We are all guilty of continuing this sick cycle of celebrity news. Because the more we click on stories like this, the more stories like this are written.
When a handful of people “mum-shamed” Meghan online for the way she was carrying baby Archie at Wimbledon, two things happened: The media picked up on a few negative comments and turned a non-story into a story, essentially giving more online trolls a platform to spew their hate.
And the public commented on it, shared it and turned it into an even bigger story. We all gave it the attention it didn’t deserve.
If you think about it, it was really just a photo of a mum holding her baby. It was specifically chosen out of hundreds of photos taken of her that day to create a story that sells. To attract discussion and criticism.
The media knew exactly how to lure us in. And we fell for it.
If we really want to see a change, we need to take a step back and think twice about what we click on. We need to think twice about which publications we throw our money at.
We need to take a step back and care, because in this age of Insta-fame and every second of our lives being uploaded on YouTube with or without our consent, the reality is that none of us are immune from being the story.
3. We can find a positive story and share that instead:
When we comment on a story that tears someone down – even if what we say is supportive – we are, in this crazy online world of ours, breathing further life into that negative story. We are ensuring the story appears in our friends’ news feeds. We are ensuring the bully’s words reach an even wider audience.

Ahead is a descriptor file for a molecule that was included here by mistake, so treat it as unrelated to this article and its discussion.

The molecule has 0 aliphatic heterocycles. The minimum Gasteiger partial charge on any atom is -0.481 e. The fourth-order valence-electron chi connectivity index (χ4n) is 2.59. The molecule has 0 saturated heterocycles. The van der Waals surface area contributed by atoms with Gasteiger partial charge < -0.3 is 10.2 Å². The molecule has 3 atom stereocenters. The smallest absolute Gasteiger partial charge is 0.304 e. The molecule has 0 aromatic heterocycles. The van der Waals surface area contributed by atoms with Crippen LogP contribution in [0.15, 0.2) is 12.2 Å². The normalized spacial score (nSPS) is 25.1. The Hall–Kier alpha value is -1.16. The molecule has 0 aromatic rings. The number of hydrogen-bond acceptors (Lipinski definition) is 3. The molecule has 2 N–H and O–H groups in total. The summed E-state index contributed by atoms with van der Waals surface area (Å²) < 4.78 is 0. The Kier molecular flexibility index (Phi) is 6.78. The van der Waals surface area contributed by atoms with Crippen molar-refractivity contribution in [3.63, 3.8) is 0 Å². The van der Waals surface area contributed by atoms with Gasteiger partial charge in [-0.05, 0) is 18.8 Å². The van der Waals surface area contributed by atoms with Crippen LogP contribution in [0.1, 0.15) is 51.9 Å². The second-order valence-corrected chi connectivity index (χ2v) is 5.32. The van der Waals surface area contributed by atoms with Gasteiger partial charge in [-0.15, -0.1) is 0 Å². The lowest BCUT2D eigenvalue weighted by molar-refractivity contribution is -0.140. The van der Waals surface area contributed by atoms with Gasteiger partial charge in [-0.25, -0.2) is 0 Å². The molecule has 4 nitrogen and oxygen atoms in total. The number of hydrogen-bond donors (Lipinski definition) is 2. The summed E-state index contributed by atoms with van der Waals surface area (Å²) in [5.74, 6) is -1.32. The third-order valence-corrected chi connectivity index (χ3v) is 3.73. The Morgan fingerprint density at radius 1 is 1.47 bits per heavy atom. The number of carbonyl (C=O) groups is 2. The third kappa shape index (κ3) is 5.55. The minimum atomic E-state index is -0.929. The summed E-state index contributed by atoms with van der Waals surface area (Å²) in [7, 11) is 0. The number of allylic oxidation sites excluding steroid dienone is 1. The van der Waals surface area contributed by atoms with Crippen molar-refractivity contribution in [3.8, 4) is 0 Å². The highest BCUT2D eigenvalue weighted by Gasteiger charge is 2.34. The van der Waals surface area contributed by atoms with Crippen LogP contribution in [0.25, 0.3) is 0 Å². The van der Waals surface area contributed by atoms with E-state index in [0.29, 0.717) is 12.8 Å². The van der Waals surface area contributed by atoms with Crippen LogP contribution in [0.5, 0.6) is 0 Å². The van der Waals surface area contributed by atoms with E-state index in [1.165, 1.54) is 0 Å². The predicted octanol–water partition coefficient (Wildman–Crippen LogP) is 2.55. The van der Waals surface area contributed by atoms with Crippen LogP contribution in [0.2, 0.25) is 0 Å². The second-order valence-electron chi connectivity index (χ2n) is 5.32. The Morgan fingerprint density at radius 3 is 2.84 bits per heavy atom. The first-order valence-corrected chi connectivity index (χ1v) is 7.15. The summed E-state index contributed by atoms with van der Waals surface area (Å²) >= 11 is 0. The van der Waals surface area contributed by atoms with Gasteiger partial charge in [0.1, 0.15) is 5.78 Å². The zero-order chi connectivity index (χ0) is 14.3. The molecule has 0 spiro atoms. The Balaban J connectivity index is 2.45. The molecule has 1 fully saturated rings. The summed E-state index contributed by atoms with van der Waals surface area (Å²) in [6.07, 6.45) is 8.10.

This doesn’t mean that we should never stand up for those who need support. In fact, that’s one of the kindest things we can do. It just means that as well as doing this, we can also actively find positive stories and comment on those too. Share those. Push those stories to the top of our friends’ news feeds. Drown out the negativity with kindness.
Here’s a great one about the Duke and Duchess of Sussex supporting conservation projects in Africa:
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This evening, The Duke and Duchess of Sussex attended #TheLionKing European premiere in London at the Odeon Theatre. In celebration of the film’s release, The Walt Disney Company announced #ProtectThePride, a global conservation campaign to support efforts protecting the rapidly diminishing lion population across Africa. As a part of their commitment to this cause, Disney also made a donation to The Duke of Sussex’s upcoming environment & community initiative which will be formally announced this autumn. The Duke and Duchess are committed to advancing conservation efforts across Africa and around the world, and working with communities to ensure a sustainable future for the planet. This evening Their Royal Highnesses had the pleasure of meeting the cast and creative team behind the film, as well as supporters of @africanparksnetwork, of which The Duke is President. Photo credit: PA images / Getty images – Chris Jackson
It won’t always work but isn’t it worth a shot? Please let us know below if you can think of any other ideas: